The California-Intermountain Region stretches from the Pacific coast of California inland to the Sierra Nevada mountain range and the Great Basin desert (in California, Nevada and Utah). Their culture and traditions were influenced by the great variety of environments that spanned this religion, and despite many obstacles, they still continue to thrive today.
Have students create a spider map that describes the culture and environment of the California Intermountain First Nations!
NATURAL RESOURCES (COAST)
The California-Intermountain Region is located between the mountain ranges of the Rocky Mountains on the east and the Cascade Range and Sierra Nevada on the west and along the Pacific Ocean.
It has a mild climate and abundant wildlife from the Redwood Forests and Pacific Seacoast of California to the Sierra Nevada Mountains and dry desert of the Great Basin.
The Pacific Ocean provides fish, mollusks, shellfish, sea lions, orcas, and seals. The fish and animals could be used for food, while the shells and bones could be used for decorations like bead, tools, and more.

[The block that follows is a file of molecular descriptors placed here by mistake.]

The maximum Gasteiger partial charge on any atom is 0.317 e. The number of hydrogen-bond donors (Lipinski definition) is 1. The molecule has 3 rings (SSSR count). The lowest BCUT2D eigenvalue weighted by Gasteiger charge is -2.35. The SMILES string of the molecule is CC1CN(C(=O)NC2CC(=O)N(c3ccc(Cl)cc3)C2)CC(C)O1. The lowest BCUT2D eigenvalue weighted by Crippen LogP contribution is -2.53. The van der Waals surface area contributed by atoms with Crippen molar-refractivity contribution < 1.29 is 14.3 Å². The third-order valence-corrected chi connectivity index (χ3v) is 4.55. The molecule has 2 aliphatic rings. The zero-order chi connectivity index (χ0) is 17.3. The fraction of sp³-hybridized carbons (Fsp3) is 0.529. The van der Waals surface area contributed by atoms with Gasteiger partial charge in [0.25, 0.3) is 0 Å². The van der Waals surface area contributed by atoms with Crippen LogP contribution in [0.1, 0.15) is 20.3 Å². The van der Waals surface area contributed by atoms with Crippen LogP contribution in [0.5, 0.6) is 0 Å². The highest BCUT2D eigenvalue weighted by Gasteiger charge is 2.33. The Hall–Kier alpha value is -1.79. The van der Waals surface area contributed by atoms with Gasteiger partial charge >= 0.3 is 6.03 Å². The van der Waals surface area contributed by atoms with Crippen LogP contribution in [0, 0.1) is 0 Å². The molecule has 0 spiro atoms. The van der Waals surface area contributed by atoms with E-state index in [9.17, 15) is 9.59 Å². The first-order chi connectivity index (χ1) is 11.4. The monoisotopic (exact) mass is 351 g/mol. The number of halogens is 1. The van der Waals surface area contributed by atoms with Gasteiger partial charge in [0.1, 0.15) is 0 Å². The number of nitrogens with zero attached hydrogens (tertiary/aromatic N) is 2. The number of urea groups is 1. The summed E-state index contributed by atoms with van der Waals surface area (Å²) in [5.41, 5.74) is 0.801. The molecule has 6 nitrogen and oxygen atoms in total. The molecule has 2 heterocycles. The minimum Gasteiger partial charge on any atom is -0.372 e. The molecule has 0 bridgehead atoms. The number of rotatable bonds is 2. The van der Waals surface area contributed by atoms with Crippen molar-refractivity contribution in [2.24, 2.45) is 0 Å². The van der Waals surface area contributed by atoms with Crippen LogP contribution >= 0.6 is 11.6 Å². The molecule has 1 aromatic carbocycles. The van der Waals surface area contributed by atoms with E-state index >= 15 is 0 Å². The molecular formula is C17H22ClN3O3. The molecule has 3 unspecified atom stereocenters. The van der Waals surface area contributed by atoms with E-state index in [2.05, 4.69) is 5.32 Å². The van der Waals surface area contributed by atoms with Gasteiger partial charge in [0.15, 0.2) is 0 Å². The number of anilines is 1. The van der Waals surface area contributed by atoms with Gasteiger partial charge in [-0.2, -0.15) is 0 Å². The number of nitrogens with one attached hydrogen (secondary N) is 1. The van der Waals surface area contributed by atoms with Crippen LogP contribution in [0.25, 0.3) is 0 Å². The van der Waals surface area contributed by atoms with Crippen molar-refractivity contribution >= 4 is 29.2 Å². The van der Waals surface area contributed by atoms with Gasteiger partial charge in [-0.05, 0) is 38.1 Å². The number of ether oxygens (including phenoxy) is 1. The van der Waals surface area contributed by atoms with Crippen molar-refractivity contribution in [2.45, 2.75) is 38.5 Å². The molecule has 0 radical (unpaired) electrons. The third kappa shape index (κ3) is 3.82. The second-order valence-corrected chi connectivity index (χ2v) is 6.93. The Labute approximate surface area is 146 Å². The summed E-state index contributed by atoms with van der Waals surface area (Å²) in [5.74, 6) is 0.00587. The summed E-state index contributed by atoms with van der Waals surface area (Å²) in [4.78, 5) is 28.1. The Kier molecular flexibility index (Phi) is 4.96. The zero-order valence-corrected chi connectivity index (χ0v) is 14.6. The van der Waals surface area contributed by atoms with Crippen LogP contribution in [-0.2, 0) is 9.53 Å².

NATURAL RESOURCES (INLAND)
First Nations that call this region home include the Shoshone, Ute, Bannock, Paiute, and Goshute (all inland), and the Pomo, Maidu, and Miwok people along the coast.
The Great Basin is a desert with sagebrush, edible plants, berries, and nuts. There are many animals like mountain lions, coyotes, bobcats, mule deer, badger, black tailed jackrabbits, and kangaroo rats.
Shells were used to make beads, money, and necklaces. Indigenous peoples like the Pomos would decorate grass baskets with shells, beads, and feathers.
Along the coast, many used Redwood trees by laying thick pieces of bark to form a cone-shaped house. In the Great Basin, many made wickiups, a transportable home made of willow poles, leaves, and brush.